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Investors eyeing tech valuations closely: VCs

Silicon Valley investors are getting a bit wary about valuations, following a sell-off in tech stocks, venture capitalist David Golden said on CNBC.

"Last year, there were 15 companies that raised venture capital at valuations in excess of a billion dollars," he said, adding that typically in the 2007 heyday of internet start-ups investments were around $4 or $5 million for a 10 percent share.

"So, what it's telling us is that there are a handful of companies for whom valuations are getting very lofty and for whom it's still been relatively easy to raise capital. And for everybody else, it continues to be difficult, slogging through yards in a cloud of dust," he said on "Halftime Report."

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Golden, a managing partner at VC firm Revolution Partners, said that he wasn't focusing on daily stock market moves.

"We're going the long ball here, and we're putting money to work that's completely illiquid for five, six, seven years, maybe longer," he said. "So, the day-to-day gyrations don't influence us as much as the macro effects because we ultimately use the public market to give us some guidance as to what these businesses are worth five, six, seven years from now."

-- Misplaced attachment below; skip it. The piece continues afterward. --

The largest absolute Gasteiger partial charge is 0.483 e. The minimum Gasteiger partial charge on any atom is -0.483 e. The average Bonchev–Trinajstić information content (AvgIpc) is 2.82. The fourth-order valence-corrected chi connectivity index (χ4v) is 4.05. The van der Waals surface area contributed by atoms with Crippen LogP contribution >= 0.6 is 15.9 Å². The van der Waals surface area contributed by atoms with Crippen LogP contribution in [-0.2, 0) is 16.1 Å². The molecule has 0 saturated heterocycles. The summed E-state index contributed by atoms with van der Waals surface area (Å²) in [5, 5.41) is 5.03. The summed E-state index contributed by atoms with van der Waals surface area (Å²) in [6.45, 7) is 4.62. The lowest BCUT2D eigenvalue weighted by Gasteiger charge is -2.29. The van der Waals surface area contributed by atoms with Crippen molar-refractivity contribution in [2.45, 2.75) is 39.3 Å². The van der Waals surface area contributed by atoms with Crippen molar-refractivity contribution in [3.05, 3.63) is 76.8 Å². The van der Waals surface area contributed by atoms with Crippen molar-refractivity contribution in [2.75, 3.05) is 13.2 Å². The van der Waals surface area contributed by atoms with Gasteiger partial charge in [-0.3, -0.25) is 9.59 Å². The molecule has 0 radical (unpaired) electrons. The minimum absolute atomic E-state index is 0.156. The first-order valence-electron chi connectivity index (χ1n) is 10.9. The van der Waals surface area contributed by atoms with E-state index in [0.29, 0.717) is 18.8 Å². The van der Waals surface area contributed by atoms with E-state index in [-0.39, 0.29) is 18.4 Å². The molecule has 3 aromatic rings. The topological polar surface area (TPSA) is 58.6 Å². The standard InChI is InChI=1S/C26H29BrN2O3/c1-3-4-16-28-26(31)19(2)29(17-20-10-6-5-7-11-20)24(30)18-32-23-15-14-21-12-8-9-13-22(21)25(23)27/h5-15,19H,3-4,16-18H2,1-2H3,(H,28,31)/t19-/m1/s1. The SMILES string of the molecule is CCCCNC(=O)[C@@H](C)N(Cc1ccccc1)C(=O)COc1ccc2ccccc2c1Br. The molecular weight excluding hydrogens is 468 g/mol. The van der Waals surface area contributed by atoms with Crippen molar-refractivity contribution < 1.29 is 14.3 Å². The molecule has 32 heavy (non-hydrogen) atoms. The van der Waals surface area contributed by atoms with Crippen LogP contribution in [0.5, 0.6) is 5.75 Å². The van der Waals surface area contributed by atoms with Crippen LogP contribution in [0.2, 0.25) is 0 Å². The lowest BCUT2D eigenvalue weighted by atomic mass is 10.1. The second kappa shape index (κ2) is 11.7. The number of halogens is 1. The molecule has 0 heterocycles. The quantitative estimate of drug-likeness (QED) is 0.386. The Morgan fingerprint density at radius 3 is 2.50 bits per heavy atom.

Revolution Partners holds stakes in such companies as Zipcar, LivingSocial, RunKeeper and UberMedia, among others.

Technology applications for everyday living was an area getting plenty of attention, Golden added.

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"There are some very interesting things going on because we're all walking around with computers in our pocket. I could pull my iPhone out and figure out what my dog is doing at this very minute. I can tell you whether my home is alarmed. So, the internet of things is one area we're spending a lot of time in," he said.

"Big data coupled with privacy" was another hot area, Golden added. "As we've now discovered, there are very few secrets we have, but people still want to keep them. And there are some very innovative things going on in that score."

Tony Tjan, CEO and managing partner of VC firm Cue Ball, echoed the longer time frame.

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"All of us are in this for the long run. So, I think one of the tendencies that we tend to get in these short-term corrections is to become what Bob Metcalf has called 'macro-myopic.' So, that is the tendency to overestimate the short-term impact and underestimate the long-term," he said.

Cue Ball's roster includes stakes in the likes of 1-800-DENTIST, Yapp and Ideeli.

"Over the long-term, I'm very, very bullish on great enterprise technology, cloud-based, mobile applications," Tjan added. "That will still play out in the long run. I think what you're going to see is a correction on speculative IPOs and short-term value capture."

By CNBC's Bruno J. Navarro. Follow him on Twitter @Bruno_J_Navarro.

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